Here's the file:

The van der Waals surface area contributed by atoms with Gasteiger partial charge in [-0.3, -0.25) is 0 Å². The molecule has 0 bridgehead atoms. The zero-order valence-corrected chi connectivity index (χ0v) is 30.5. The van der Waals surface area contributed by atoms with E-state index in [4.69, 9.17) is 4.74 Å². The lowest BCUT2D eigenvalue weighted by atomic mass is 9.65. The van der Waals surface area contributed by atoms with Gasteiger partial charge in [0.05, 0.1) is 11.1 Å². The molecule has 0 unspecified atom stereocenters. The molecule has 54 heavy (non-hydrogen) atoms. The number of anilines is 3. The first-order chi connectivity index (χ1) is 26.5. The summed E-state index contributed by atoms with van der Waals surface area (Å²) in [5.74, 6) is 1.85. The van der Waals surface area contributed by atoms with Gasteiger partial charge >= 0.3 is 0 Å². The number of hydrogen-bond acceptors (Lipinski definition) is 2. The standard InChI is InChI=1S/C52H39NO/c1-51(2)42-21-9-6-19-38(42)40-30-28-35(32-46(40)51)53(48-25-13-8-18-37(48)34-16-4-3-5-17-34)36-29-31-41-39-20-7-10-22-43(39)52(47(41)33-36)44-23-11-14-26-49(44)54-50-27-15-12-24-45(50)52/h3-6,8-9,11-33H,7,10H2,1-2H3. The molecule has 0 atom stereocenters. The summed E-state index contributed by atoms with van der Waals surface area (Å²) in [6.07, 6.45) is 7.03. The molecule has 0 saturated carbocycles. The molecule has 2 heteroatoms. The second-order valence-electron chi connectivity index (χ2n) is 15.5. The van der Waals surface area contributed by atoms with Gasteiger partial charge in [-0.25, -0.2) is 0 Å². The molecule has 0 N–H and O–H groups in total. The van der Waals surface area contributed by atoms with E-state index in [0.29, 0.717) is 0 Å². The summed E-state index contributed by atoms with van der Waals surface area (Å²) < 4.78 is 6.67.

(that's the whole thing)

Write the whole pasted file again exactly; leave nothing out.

The van der Waals surface area contributed by atoms with Gasteiger partial charge in [-0.3, -0.25) is 0 Å². The molecule has 0 bridgehead atoms. The zero-order valence-corrected chi connectivity index (χ0v) is 30.5. The van der Waals surface area contributed by atoms with E-state index in [4.69, 9.17) is 4.74 Å². The lowest BCUT2D eigenvalue weighted by atomic mass is 9.65. The van der Waals surface area contributed by atoms with Gasteiger partial charge in [0.05, 0.1) is 11.1 Å². The molecule has 0 unspecified atom stereocenters. The molecule has 54 heavy (non-hydrogen) atoms. The number of anilines is 3. The first-order chi connectivity index (χ1) is 26.5. The summed E-state index contributed by atoms with van der Waals surface area (Å²) in [5.74, 6) is 1.85. The van der Waals surface area contributed by atoms with Gasteiger partial charge >= 0.3 is 0 Å². The number of hydrogen-bond acceptors (Lipinski definition) is 2. The standard InChI is InChI=1S/C52H39NO/c1-51(2)42-21-9-6-19-38(42)40-30-28-35(32-46(40)51)53(48-25-13-8-18-37(48)34-16-4-3-5-17-34)36-29-31-41-39-20-7-10-22-43(39)52(47(41)33-36)44-23-11-14-26-49(44)54-50-27-15-12-24-45(50)52/h3-6,8-9,11-33H,7,10H2,1-2H3. The molecule has 0 atom stereocenters. The summed E-state index contributed by atoms with van der Waals surface area (Å²) in [6.07, 6.45) is 7.03. The molecule has 0 saturated carbocycles. The molecule has 2 heteroatoms. The second-order valence-electron chi connectivity index (χ2n) is 15.5. The van der Waals surface area contributed by atoms with Gasteiger partial charge in [-0.25, -0.2) is 0 Å². The molecule has 0 N–H and O–H groups in total. The van der Waals surface area contributed by atoms with E-state index in [0.29, 0.717) is 0 Å². The summed E-state index contributed by atoms with van der Waals surface area (Å²) < 4.78 is 6.67.